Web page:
Toluidine Blue And Acetic Acid Experiment

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The purpose of the study is to compare and evaluation of the diagnostic efficiency of Toluidine Blue, Lugol’s iodine and Acetic acid in the detection of potentially malignant disorders (PMD’S).
Materials and methods: The study population consisted of 30 patients with clinically suspicious PMD’S. The lesions were stained consecutively with toluidine blue, lugol’s iodine & acetic acid depending on the retention of the dyes, the biopsy site was determined and sent for histological confirmation.
Statistical Analysis Chi-square test was used to compare between Toluidine blue, Lugol’s iodine and Acetic acid. Diagnostic efficiency was calculated by sensitivity and specificity test to determine the utility of the test results.
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In the present study, among the 30 potentially malignant lesions, 7(23.3%) were homogenous leukoplakia, 16 (53.3%) were non homogenous leukoplakia and 7(23.34%) were erosive lichen planus. All patients with leukoplakia had the habit of smoking, alcoholic and pan chewing, whereas patients with lichen planus had no history of Tobacco abuse.

On performing comparative analysis between different staining modalities with Histopathological grades, non-significant results were reported. The sensitivity and specificity for Acetic acid was 83.3% and 8.3% respectively and for Toluidine blue, the sensitivity and specificity was 57.6% and 25% respectively. This was in agreement with previous results. [10,16] DISCUSSION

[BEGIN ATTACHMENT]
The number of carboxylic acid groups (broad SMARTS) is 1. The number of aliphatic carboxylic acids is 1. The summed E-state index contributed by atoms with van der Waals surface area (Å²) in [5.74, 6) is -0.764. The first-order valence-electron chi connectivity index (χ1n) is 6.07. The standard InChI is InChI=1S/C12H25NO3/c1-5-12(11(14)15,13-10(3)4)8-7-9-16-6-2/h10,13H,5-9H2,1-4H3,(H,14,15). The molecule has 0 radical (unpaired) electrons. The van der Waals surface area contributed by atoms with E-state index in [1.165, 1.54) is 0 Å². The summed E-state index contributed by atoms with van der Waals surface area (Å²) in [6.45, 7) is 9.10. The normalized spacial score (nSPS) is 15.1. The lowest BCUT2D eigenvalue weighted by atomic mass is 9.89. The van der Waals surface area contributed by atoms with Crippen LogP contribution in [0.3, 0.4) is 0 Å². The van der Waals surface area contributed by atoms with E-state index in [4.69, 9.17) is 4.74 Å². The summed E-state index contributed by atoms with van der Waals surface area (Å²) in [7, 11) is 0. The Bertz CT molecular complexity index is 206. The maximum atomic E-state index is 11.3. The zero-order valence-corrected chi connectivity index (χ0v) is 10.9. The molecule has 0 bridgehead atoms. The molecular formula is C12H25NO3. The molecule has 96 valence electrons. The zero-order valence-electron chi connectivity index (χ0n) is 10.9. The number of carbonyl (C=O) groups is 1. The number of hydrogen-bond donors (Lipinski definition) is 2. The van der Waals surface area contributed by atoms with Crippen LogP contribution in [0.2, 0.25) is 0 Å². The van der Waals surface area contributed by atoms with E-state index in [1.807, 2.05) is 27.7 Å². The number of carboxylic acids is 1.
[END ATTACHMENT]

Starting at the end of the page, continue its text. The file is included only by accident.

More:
The concept of initial presence of a precursor lesion subsequently developing into cancer is well established and an early detection of oral mucosal epithelial dysplasia could halt the progression of these lesions into malignant transformation.[9] Thus, the establishment of adjunctive techniques is useful to clinical
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The literature on Toluidine blue is large and a recent systematic review 50 identified 77 publications. However, only 14 of these evaluated the ability of the dye to identify oral cancers that would not otherwise have been diagnosed by unaided clinical examination. Unfortunately these studies are of limited relevance to the use of the dye as a screening test, because none were randomized controlled trials, none were conducted in a primary care setting and most studies were case series conducted by specialists on high-risk populations often with known

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